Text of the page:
Though referred to fondly as The Farm, it was anything but.
At one time it had been a true farm and the home of my great grandfather’s extended family, then became my mother’s childhood home. Recalling the tales which occurred at this dear place have turned many family gatherings into the reminiscing of hilarious childhood tales, accompanied by exuberant laughter. The Farm wasn’t magical in itself, but it’s enchantment lingers, due to the childhood antics, the friends who shared it with us, and the warmth of family love we experienced there.
Located only a few miles from my hometown, it was our “summer get-away” — a step back in time — complete with an outhouse, a hand pump for water, kerosene lamps, a wood-burning cook stove, a pot-bellied wood heater and a real “ice” box. In later years we added the wonder of propane, and graduated to a gas stove and refrigerator.
The farmhouse itself consisted of three small houses connected into one. It’s outward appearance was quite dull with its rough, gray stucco covering and white trimmed windows. The rooms inside smelled exactly as they were … old. The walls held faded wallpaper which hung loosely near the ceiling, while worn linoleum covered the tired, creaking floors below — a different color in each room. The windows, with their peeling paint, were propped open by sticks from the thickly wooded grove of elm trees which encircled the house. Three entryways touted rectangular concrete porches and warmly welcomed us into this retreat. Two of the three stood level with the ground. However, on one end of the house the porch rose to almost six inches above the ground. This particular porch is etched in my memory due to…. well, that’s a story for another post.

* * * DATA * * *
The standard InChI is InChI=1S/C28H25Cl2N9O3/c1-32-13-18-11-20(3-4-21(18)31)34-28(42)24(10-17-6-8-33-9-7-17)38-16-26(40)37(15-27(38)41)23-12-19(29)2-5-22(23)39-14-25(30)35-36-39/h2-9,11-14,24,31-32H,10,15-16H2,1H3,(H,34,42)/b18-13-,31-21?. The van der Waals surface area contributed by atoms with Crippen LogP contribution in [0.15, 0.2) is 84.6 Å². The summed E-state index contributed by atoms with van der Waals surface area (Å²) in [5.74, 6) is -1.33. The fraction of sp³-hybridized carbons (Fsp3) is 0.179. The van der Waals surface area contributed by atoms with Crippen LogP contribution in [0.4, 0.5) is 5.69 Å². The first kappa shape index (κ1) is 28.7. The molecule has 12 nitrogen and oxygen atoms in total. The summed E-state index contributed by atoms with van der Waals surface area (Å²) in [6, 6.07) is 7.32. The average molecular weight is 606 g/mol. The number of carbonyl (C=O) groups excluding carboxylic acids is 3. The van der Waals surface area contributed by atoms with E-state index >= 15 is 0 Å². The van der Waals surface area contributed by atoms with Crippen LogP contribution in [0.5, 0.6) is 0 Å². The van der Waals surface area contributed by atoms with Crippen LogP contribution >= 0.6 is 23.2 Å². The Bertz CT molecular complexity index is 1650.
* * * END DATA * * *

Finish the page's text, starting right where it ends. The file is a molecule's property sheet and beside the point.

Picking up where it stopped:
Situated in the yard, beneath a canopy of elms, could be seen a few lawn chairs, a blanket, a telescope, a tent, a well-used fire pit, a badminton net and a croquet game set up and ready to go. Beside the lane, suspended between four trees, was a tree house built by my brother and me; and several feet away from it were multiple gigantic holes in the ground, covered by branches and leaves. These camouflage ” dug-outs” were built by my little brother Larry, and were, in his mind, “army foxholes”. Straight into the grove of trees, approximately forty yards away, were the ruins of the ancient barn, and parallel to it was the still-existing-with-no-purpose corn crib. These old haunts are the sets of many scenes etched permanently into my mind… a summer-land of make-believe where it seemed as if time stood still.
Our holidays to this rustic, run down farm, deeply knit my family together, breathed life into our souls, and afforded us adventures written indelibly on our hearts. There, before life dealt us turbulent waters, we were together…. happily together …. as family!
To be continued . . .